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Justice News

Department of Justice
U.S. Attorney’s Office
District of New Mexico

FOR IMMEDIATE RELEASE
Tuesday, March 21, 2017

Mexican National Sentenced to Prison for Federal Methamphetamine Trafficking Conviction

Defendant is One of 34 Individuals Charged as Part of Investigation into Methamphetamine Trafficking on the Mescalero Apache Reservation

ALBUQUERQUE – Rumaldo Varela Enriquez, 46, a Mexican national residing in Lovington, N.M., was sentenced today in federal court in Las Cruces, N.M., to 57 months in prison for his conviction on a methamphetamine trafficking charge. Enriquez will be deported after completing his prison sentence.

 

Enriquez was one of 34 individuals charged in December 2015, with federal and tribal drug offenses as the result of an 18-month multi-agency investigation led by the DEA and BIA into methamphetamine trafficking on the Mescalero Apache Reservation. Eighteen defendants, including five members of the Mescalero Apache Tribe and 13 non-Natives were charged in six federal indictments and a federal criminal complaint. Sixteen other members of the Mescalero Apache Tribe were charged in tribal criminal complaints approved by the Mescalero Apache Tribal Court.

 

The investigation leading to the federal and tribal charges was initiated in May 2014, in response to an increase in violent crime on the Mescalero Apache Reservation perpetrated by methamphetamine users. The investigation initially targeted a drug trafficking organization that was allegedly distributing methamphetamine within the Reservation, and later expanded to include two other drug trafficking organizations in southeastern New Mexico that allegedly served as sources of supply for the methamphetamine distributed within the Reservation. In Aug. 2014, the investigation was designated as part of the Justice Department’s Organized Crime Drug Enforcement Task Force (OCDETF) program, which combines the resources and unique expertise of federal agencies, along with their local counterparts, in a coordinated effort to disrupt and dismantle major drug trafficking organizations. The investigation is one of the first OCDETF investigations to utilize electronic surveillance (wiretaps) in Indian Country. More than ten kilograms of methamphetamine were seized during the course of the investigation.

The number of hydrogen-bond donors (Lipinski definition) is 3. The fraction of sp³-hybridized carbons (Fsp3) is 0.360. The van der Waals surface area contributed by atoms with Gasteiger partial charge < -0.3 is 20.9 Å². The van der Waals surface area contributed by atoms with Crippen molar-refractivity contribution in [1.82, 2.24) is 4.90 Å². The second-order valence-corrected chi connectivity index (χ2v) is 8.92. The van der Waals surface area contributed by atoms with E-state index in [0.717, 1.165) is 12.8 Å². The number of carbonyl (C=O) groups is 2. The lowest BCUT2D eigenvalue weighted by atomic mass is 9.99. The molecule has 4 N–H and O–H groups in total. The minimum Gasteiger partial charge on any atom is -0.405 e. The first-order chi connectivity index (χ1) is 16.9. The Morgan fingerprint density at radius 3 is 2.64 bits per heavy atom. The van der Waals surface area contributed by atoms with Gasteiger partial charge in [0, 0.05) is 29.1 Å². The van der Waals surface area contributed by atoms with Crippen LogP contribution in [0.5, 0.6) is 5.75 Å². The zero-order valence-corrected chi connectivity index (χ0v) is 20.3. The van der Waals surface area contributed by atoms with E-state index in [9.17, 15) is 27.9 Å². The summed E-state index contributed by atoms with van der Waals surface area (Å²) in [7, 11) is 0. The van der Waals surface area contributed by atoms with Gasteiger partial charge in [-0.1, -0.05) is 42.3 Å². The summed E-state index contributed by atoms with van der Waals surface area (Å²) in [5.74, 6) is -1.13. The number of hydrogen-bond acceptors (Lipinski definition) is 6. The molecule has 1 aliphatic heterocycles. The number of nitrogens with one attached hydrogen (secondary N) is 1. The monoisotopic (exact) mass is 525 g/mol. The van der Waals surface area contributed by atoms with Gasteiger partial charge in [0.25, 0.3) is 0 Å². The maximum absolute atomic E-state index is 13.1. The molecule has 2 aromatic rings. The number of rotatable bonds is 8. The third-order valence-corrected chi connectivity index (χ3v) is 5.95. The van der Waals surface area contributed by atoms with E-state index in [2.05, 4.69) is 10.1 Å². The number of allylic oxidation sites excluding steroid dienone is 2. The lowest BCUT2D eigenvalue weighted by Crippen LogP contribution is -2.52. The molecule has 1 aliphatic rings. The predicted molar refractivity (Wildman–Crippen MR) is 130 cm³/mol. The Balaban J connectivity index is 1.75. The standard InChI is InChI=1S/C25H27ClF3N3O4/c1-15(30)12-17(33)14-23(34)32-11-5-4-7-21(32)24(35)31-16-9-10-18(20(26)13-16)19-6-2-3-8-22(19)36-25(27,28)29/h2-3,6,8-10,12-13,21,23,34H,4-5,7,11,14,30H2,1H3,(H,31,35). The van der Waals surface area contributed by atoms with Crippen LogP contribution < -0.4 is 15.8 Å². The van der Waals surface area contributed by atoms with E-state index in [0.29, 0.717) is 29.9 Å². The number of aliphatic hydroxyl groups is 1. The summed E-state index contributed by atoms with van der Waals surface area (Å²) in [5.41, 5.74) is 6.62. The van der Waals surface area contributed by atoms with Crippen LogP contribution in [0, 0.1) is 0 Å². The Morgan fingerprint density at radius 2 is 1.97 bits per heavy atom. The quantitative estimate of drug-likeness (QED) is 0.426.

Enriquez was arrested in Dec. 2015, on an indictment charging him and co-defendants Octavio Herrera, 54, and Johnny Flowers, 51, both of Hobbs, N.M., with methamphetamine trafficking offenses. The indictment charged Enriquez with participation in a methamphetamine trafficking conspiracy, possession of methamphetamine with intent to distribute, and use of a communication facility in relation to a drug trafficking crime.

 

On Sept. 9, 2016, Enriquez pled guilty to a felony information charging him with possession of methamphetamine with intent to distribute. In entering the guilty plea, Enriquez admitted that on Dec. 14, 2015, law enforcement agents located approximately 128 grams of methamphetamine in a locked shed located on the property where Enriquez was residing in Lovington, N.M., and approximately 21 grams of methamphetamine and a handgun inside Enriquez’s bedroom. Enriquez further admitted that he had intended to distribute the methamphetamine found on his property.

 

Seventeen of the 18 federal defendants, including Enriquez’s co-defendants, have entered guilty pleas. The remaining federal defendant has entered a not guilty plea. Charges in indictments are merely accusations and defendants are presumed innocent unless found guilty in a court of law.

 

The federal and tribal cases were investigated by the Las Cruces office of the DEA, District IV of the BIA’s Office of Justice Services (Mescalero Agency), BIA’s Division of Drug Enforcement, Mescalero Tribal Police Department, Hatch Police Department, FBI and Lea County Drug Task Force. Assistant U.S. Attorneys Terri J. Abernathy and Clara Cobos of the U.S. Attorney’s Las Cruces Branch Office are prosecuting the federal cases, and Mescalero Tribal Prosecutor Melissa Chavez is prosecuting the tribal cases.

Topic: 
Drug Trafficking
Indian Country Law and Justice
Updated March 21, 2017